We’ve taken a look at how US sanctions are doing in Mexico’s courts and the updates to New Zealand’s CDD guidelines.

We share our financial regulatory highlights from the week of 21 September 2020.

Mexican Company’s Accounts Unfrozen Despite US Sanctions

A Mexican court ruled that bank accounts associated with a local company sanctioned by the US should be unfrozen, the country’s anti-money laundering unit confirmed on 22 September 2020.

Despite US sanctions targeting Venezuela’s PDVSA, Mexico-based Libre Abordo and its affiliate, Schlager Business Group, struck a deal in 2019 to trade water and corn for crude oil, which they intended to resell to Asia. The deal was originally portrayed as a humanitarian arrangement, and the companies maintain that it didn’t violate any US sanctions imposed on Venezuela’s state-run oil company.

About 500 water trucks made it to Venezuela. But the 210,000 tons of corn that were originally part of the deal did not, due in part to declining oil prices. That and pressure from the US contributed to a loss of $90 million for Libre Abordo, which declared bankruptcy in May 2020. The deal, therefore, fell through.

Nevertheless, the US sanctioned both in June — a move designed to punish those seen as helping the Maduro regime evade sanctions and to serve as a warning to others considering the same. Mexico’s Financial Intelligence Unit (UIF), cooperating with OFAC, froze all bank accounts connected to Libre Abordo and Schlager Business Group when the news broke.

Both the US and the UIF had been investigating the companies’ connections to Venezuela, and the UIF confirmed it would seek to appeal the court’s ruling to unfreeze the accounts.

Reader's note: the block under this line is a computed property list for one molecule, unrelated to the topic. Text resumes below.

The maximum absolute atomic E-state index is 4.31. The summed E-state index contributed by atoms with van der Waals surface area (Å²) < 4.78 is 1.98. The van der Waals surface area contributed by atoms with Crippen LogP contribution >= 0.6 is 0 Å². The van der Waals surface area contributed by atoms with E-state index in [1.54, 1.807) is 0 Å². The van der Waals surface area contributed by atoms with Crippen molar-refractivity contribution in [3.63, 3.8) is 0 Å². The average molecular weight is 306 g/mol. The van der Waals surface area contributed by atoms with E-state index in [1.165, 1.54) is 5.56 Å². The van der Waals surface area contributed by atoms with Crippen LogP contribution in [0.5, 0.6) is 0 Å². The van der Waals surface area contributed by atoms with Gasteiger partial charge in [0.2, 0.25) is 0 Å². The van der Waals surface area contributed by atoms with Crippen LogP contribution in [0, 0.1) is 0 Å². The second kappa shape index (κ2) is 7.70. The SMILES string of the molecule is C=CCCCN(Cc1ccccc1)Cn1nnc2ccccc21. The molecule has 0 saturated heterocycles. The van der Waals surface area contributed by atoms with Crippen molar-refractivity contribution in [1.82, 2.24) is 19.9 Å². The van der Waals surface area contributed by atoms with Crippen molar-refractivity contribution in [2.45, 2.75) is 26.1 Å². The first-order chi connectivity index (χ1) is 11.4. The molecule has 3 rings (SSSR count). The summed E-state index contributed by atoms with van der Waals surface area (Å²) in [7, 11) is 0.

Updates to New Zealand’s CDD Guidelines

New Zealand’s Department of Internal Affairs issued updated AML/CFT guidelines on 18 September 2020, specifically with respect to enhanced customer due diligence (EDD).

These updates seek to provide clarity around when regulated entities must verify a customer’s source of wealth or funds as part of the EDD process — which, under the new guidelines, is required in most cases where EDD would be warranted.

Those cases include any that feature politically exposed persons (PEPs) — particularly of note against the backdrop of the current global public health crisis, which provides ample opportunities for those seeking to exploit their positions and misuse public funds for personal gain. Business dealings involving trusts and companies with nominee shareholders or bearer shares, as well as other circumstances that might be considered high-risk, also fall within these new guidelines.

However, source of wealth or funds verification isn’t yet mandatory for all cases where EDD is, including for “wire transfers, correspondent banking relationships or those involving new or developing technologies, or new or developing products that might favour anonymity.”

It’s worth noting that these requirements affect financial institutions as well as designated non-financial businesses and professions (DNFPs) such as lawyers, accountants, real estate professionals, and dealers in high-value goods. Starting in 2018, New Zealand began to expand its regulatory umbrella to include these high-risk professions to further strengthen the country’s AML/CFT framework; this serves as one more step in that direction.

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